09/28/2016, 19.03
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Peres was a complex personality who believed in peace, instrumental to Israel's security

Political and religious leaders in Israel and Palestine remember the late statesman. For Mgr Pizzaballa, he realised the “value of the Christian presence" at the local and international levels. Bernard Sabella stressed the lights and shadows of a clever diplomat who “was not successful." Rabbi Milgram noted that he was “obsessed with security."

Jerusalem (AsiaNews) – Nobel prize laureate Shimon Peres died last night at the age of 93 years. For some political and religious figures who spoke to AsiaNews about him, he was a “complex personality” who spent most of his life genuinely seeking peace between Israel and Palestine, but was unable to reach his goal for human, political and strategic mistakes he made along the way.

A man of peace and war, a hawk and a dove, he truly believed in coexistence between the two peoples but in the end failed because he gave priority to Israel’s security over the peace process with the Palestinians.

Mgr Pierbattista Pizzaballa, apostolic administrator of the Latin Patriarchate of Jerusalem, remembers a man "of serene but determined steadfastness in pursuing his goals."

For the prelate, one example stands out, namely the prayer meeting for peace in June 2014 at the Vatican with Pope Francis and Palestinian President Mahmoud Abbas.

"He wanted to be present at any costs on that day and did everything to overcome obstacles,” said Mgr Pizzaballa, who was one of the main organisers of the event.

For Mgr Pizzaballa, Shimon Peres "died at a ripe old age but was still young at heart and able to dream that it was possible to do something for peace, that it was possible to talk and meet one another. He leaves an important example in a Middle East where everything seems complex."

He was convinced that peace was "the only possible solution", that it alone could guarantee Israel’s security. In recent years, “he had also realised the value of the Christian presence” in the Middle East. For the apostolic administrator, the late president "came into contact” with that presence, “realising its importance" on the local and international levels.

Bernard Sabella, a Catholic representative of Fatah in Jerusalem and executive secretary of Palestinian Refugees Service of the Middle East Council of Churches, also remembers the "complex personality" who cared about "the fate of Israel."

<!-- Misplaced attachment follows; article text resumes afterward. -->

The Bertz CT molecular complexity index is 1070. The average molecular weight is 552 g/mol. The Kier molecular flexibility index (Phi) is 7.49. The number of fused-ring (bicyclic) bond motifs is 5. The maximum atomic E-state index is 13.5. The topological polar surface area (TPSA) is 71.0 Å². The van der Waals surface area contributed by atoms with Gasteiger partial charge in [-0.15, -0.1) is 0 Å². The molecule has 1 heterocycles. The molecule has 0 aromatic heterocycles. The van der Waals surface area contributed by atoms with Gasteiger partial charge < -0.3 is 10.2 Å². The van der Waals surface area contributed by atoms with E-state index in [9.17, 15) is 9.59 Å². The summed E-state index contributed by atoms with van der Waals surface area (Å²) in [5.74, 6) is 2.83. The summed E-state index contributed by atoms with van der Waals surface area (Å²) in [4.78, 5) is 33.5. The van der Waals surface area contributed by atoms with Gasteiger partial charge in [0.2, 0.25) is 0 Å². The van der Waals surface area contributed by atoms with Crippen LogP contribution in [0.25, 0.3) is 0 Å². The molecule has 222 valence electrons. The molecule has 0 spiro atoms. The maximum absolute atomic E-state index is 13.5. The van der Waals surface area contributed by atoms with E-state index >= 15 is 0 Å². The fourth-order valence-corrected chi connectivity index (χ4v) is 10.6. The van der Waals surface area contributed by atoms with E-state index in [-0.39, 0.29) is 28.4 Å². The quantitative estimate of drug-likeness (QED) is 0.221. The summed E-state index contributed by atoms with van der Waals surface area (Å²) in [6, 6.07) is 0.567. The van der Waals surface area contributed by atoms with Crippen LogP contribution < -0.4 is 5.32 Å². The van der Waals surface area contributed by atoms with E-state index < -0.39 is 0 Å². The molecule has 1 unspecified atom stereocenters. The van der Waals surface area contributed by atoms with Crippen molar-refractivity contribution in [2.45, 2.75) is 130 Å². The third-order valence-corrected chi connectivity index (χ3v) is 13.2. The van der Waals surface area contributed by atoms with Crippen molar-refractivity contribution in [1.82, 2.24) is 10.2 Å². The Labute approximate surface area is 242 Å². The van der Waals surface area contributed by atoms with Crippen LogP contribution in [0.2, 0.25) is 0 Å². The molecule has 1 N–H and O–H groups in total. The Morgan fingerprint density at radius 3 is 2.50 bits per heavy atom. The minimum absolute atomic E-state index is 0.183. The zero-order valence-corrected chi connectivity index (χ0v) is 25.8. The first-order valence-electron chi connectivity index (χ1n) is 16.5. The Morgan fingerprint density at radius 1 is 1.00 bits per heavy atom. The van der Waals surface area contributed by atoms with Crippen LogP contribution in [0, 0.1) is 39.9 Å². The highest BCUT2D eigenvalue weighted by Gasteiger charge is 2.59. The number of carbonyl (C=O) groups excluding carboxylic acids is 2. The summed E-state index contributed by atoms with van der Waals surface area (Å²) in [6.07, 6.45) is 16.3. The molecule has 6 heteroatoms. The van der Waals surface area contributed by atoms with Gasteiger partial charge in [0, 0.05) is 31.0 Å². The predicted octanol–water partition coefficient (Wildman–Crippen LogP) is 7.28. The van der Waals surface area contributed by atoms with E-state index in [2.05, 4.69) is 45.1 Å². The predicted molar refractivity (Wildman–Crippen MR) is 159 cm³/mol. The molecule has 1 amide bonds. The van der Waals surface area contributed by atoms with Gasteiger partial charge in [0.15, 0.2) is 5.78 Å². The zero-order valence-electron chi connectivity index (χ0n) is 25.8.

Peace with the Palestinians, Sabella added, was for Peres "the best solution for his country". He also did not neglect domestic security; he was behind "the Dimona nuclear complex".

Peace, for Peres, was instrumental to “Israel’s stability and security." For Palestinians, he was "perhaps a clever diplomat", more interested "in promoting the interests of his country, who, "unfortunately, was not successful." He met resistance at home, among his people and politicians, an opposition from that part of Israel that is now dominant that "did not want to achieve the peace that [Peres] had in mind."

His political and government career is also marked by some shadows, the Catholic leader said, like his "support for new colonies" that still weighs heavily today "on the memory of the Palestinian people."

In general, Palestinians "see more the downside than the positive aspects and the quest for peace.”

They look “Not only to the settlements but also to the war in Lebanon (Grapes of Wrath operation in April 1996, when he was prime minister) with all its victims,” Sabella noted.

Some Palestinians "acknowledge that he was different" from the current Israeli leadership, acclaimed internationally as a man of peace. “Still, no one is without sin and we must grant him the fact that he tried."

"Now with his death, a page is turned,” Fatah’s representative in Jerusalem said. “Among current leaders, there is no one able or willing to take up his heritage. Despite his mistakes, he always said loud and clear that the future can only be peace between Israel and Palestine."

Rabbi Jeremy Milgram, a member of the NGO Rabbis for Human Rights and one of the proponents of interfaith dialogue in Israel, who is currently in Italy for a series of conferences, also sees Peres through lights and shadows.

"Some of the things about Peres give confidence, but there are also elements of strong opposition and frustration," the rabbi told AsiaNews.

The Oslo agreement and the Nobel for Peace "were a time of hope," but one cannot forget "the attack on Lebanon, which he authorised" when he was prime minister, and "cost him the victory" in the next election when he lost the support of Israeli Arab voters and "opened the door to the rise of the current Prime Minister Benjamin Netanyahu . . . a serious error."

For Rabbi Milgram, Peres represents that part of Israel that "wants peace, but has not really worked towards a just peace for both sides. Ultimately, he failed in his goal, because he failed to convince Israel’s establishment of the need to respect Palestinian rights."

On of the biggest flaws of the peace plan, he added, was "the failed return of Palestinian refugees. How can we speak of peace, if one questions the return of refugees?"

For the Israeli religious leader, he represented the desire for peace, "but he was obsessed with security ... the idea of ​​peace through security prevented him from reaching his objective." DS

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